Before launching their response to Islamic jihadists in September 2001, members of the administration of George W. Bush and Dick Cheney gave close consideration to the naming of that response. The President has been reported by Bob Woodward and Robert Draper to have said to his staff that they should all view the September 11 attack as an “opportunity.”1 His sense of that word in this context is hard to interpret, but its general bearings are plain. Imaginative leadership, the President was saying, must do far more than respond to the attack, or attend to the needs of self-preservation. Better to use the attack as an opportunity to “go massive,” as Donald Rumsfeld noted on September 11. “Sweep it all up. Things related and not.” A similar sense of Bush’s purpose has recently been recalled by Karl Rove. “History has a funny way of deciding things,” Rove said to an audience at the University of Pennsylvania on February 20, 2008. “Sometimes history sends you things, and 9/11 came our way.” But so, all the more pressingly: how to name the massive and partly unrelated response to a catastrophe which was also an opportunity?

The name must admit the tremendousness of the task and imply its eventual solubility, but also discourage any close inquiry into the means employed. They wanted to call it a war; but what sort of war? The phrase they agreed on, the global war on terrorism, was at once simple-sounding and elusive, and it has served its purpose as nothing more definite could have done.

The “global war on terrorism” promotes a mood of comprehension in the absence of perceived particulars, and that is a mood in which euphemisms may comfortably take shelter. There is (many commentators have pointed out) something nonsensical in the idea of waging war on a technique or method, and terrorism was a method employed by many groups over many centuries before al-Qaeda—the Tamil Tigers, the IRA, the Irgun, to stick to recent times. But the “war on crime” and “war on drugs” probably helped to render the initial absurdity of the name to some degree normal. This was an incidental weakness, in any case. The assurance and the unspecifying grandiosity of the global war on terrorism were the traits most desired in such a slogan.

Those qualities fitted well with a style of white-lipped eloquence that Bush’s speechwriter Michael Gerson had begun to plot into his major speeches in late 2001. It made for a sort of continuous, excitable, canting threat, emitted as if unwillingly from a man of good will and short temper. Gerson, from his Christian evangelical beliefs and journalistic ability (he had worked for US News & World Report and ghostwritten the autobiography of Chuck Colson), worked up for the President a highly effective contemporary “grand style” that skated between hyperbole and evasion. The manner suggested a stark simplicity that was the end product of sophisticated analysis and a visionary impatience with compromise.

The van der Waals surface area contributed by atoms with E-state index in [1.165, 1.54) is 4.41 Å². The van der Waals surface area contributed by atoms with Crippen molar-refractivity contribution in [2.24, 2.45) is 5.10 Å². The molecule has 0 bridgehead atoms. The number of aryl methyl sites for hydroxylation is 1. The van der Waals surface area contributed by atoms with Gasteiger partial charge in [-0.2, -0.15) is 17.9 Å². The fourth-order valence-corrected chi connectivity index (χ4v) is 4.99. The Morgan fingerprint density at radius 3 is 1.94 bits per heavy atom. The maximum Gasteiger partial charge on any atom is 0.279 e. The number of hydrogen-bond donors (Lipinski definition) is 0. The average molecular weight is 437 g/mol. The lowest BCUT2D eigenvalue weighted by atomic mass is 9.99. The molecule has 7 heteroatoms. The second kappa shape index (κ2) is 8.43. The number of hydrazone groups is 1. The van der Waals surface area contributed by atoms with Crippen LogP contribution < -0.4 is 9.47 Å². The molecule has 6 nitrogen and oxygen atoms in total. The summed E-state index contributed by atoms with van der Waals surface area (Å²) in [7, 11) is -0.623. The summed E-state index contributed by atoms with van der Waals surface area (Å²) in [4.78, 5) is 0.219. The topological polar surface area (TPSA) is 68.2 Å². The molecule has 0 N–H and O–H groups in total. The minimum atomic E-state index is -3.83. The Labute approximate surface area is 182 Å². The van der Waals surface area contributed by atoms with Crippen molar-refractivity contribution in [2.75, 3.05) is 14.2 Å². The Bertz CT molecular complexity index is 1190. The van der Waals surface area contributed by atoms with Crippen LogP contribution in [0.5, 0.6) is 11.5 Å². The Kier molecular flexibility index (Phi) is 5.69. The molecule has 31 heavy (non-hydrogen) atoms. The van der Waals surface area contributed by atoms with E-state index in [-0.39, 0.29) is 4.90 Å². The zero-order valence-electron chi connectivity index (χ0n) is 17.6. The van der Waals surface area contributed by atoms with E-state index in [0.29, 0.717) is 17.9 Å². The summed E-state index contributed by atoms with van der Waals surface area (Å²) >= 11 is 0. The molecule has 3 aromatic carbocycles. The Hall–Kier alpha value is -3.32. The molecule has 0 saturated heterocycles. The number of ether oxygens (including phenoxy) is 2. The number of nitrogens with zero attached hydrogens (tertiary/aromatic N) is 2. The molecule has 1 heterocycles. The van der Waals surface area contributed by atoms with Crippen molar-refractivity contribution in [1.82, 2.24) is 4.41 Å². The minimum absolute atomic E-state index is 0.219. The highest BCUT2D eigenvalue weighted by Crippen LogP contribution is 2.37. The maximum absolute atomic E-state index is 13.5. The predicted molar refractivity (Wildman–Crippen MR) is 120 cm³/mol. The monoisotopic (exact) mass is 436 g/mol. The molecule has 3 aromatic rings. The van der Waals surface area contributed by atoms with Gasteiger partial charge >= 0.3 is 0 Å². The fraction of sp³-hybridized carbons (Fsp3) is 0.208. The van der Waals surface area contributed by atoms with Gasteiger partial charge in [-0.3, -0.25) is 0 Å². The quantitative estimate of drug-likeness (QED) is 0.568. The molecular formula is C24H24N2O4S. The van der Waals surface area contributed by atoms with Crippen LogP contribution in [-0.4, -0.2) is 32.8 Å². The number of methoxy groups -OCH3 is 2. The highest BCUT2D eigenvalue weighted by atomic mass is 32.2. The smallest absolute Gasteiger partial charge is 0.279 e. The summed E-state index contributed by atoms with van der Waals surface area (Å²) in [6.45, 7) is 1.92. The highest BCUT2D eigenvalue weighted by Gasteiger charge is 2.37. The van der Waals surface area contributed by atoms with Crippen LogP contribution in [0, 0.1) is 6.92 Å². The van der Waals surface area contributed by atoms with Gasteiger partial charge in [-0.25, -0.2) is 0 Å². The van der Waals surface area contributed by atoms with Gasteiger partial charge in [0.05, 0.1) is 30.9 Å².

This was exactly the way President Bush, in his own thinking, turned his imaginative vices into virtues, and he intuitively grasped the richness of a phrase like “the soft bigotry of low expectations” or “history’s unmarked grave of discarded lies”—resonant formulae which he approved and deployed, over the challenges of his staff. What did the phrases mean? As their creator knew, the mode of their nonmeaning was the point. Like “pacification” and “rectification of frontiers,” these markers of unstated policy were floating metaphors with a low yield of fact. But they left an image of decisiveness, with an insinuation of contempt for persons slower to pass from thought to action.

Euphemism has been the leading quality of American discussions of the war in Iraq. This was plain in the run-up to the war, with the talk of “regime change”—a phrase welcomed by reporters and politicians as if they had heard it all their lives. Regime change seemed to pass at a jump beyond the predictable either/or of “forced abdication” and “international war of aggression.” Regime change also managed to imply, without saying, that governments do, as a matter of fact, often change by external demand without much trouble to anyone. The talk (before and just after the war) of “taking out” Saddam Hussein was equally new. It combined the reflex of the skilled gunman and the image of a surgical procedure so routine that it could be trusted not to jeopardize the life of the patient. It had its roots in gangland argot, where taking out means knocking off, but its reception was none the worse for that.

Are Americans more susceptible to such devices than other people are? Democracy exists in continuous complicity with euphemism. There are so many things (the staring facts of inequality, for example) about which we feel it is right not to want to speak gratingly. One result is a habit of circumlocution that is at once adaptable and self-deceptive. “Their own approbation of their own acts,” wrote Edmund Burke of the people in a democracy, “has to them the appearance of a public judgment in their favor.” Since the people are not always right but are by definition always in the majority, their self-approbation, Burke added, tends to make them shameless and therefore fearless. The stratagems of a leader in a democracy include giving the people a name for everything, but doing so in a way that maintains their own approbation of their own acts. Thus a war the people trust their government to wage, over which we have no control, but about which we would prefer to think happy thoughts, gives the widest possible scope to the exertions of euphemism.

  1. 1

    Bob Woodward, Bush at War (Simon and Schuster, 2002), p. 32; Robert Draper, Dead Certain: The Presidency of George W. Bush (Free Press, 2007), p. 166.